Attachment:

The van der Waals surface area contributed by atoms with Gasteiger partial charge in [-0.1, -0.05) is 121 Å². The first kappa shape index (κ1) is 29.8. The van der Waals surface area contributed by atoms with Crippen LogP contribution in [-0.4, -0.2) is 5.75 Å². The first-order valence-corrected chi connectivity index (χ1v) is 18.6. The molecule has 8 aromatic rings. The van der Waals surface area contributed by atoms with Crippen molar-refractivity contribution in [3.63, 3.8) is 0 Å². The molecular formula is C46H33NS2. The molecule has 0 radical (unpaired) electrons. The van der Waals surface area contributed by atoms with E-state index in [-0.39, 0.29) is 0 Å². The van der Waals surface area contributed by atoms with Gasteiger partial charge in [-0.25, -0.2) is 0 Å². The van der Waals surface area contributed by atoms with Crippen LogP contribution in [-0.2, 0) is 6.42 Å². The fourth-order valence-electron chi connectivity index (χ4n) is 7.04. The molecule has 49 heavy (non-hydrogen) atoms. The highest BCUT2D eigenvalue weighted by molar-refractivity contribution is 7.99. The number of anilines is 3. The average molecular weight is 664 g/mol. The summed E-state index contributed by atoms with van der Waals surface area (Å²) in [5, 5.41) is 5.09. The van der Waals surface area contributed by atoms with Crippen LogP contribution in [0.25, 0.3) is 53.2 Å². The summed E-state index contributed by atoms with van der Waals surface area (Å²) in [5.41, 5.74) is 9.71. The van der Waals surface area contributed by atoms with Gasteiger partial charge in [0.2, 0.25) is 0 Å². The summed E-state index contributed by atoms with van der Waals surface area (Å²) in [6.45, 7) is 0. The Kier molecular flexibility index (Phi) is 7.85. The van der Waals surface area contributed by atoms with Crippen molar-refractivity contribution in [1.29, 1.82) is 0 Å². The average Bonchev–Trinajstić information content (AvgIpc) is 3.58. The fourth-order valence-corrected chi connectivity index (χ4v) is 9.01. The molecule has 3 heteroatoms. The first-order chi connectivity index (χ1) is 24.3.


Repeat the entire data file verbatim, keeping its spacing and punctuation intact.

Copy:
The van der Waals surface area contributed by atoms with Gasteiger partial charge in [-0.1, -0.05) is 121 Å². The first kappa shape index (κ1) is 29.8. The van der Waals surface area contributed by atoms with Crippen LogP contribution in [-0.4, -0.2) is 5.75 Å². The first-order valence-corrected chi connectivity index (χ1v) is 18.6. The molecule has 8 aromatic rings. The van der Waals surface area contributed by atoms with Crippen molar-refractivity contribution in [3.63, 3.8) is 0 Å². The molecular formula is C46H33NS2. The molecule has 0 radical (unpaired) electrons. The van der Waals surface area contributed by atoms with E-state index in [-0.39, 0.29) is 0 Å². The van der Waals surface area contributed by atoms with Gasteiger partial charge in [-0.25, -0.2) is 0 Å². The van der Waals surface area contributed by atoms with Crippen LogP contribution in [-0.2, 0) is 6.42 Å². The fourth-order valence-electron chi connectivity index (χ4n) is 7.04. The molecule has 49 heavy (non-hydrogen) atoms. The highest BCUT2D eigenvalue weighted by molar-refractivity contribution is 7.99. The number of anilines is 3. The average molecular weight is 664 g/mol. The summed E-state index contributed by atoms with van der Waals surface area (Å²) in [5, 5.41) is 5.09. The van der Waals surface area contributed by atoms with Crippen LogP contribution in [0.25, 0.3) is 53.2 Å². The summed E-state index contributed by atoms with van der Waals surface area (Å²) in [5.41, 5.74) is 9.71. The van der Waals surface area contributed by atoms with Gasteiger partial charge in [0.2, 0.25) is 0 Å². The summed E-state index contributed by atoms with van der Waals surface area (Å²) in [6.45, 7) is 0. The Kier molecular flexibility index (Phi) is 7.85. The van der Waals surface area contributed by atoms with Crippen molar-refractivity contribution in [1.29, 1.82) is 0 Å². The average Bonchev–Trinajstić information content (AvgIpc) is 3.58. The fourth-order valence-corrected chi connectivity index (χ4v) is 9.01. The molecule has 3 heteroatoms. The first-order chi connectivity index (χ1) is 24.3.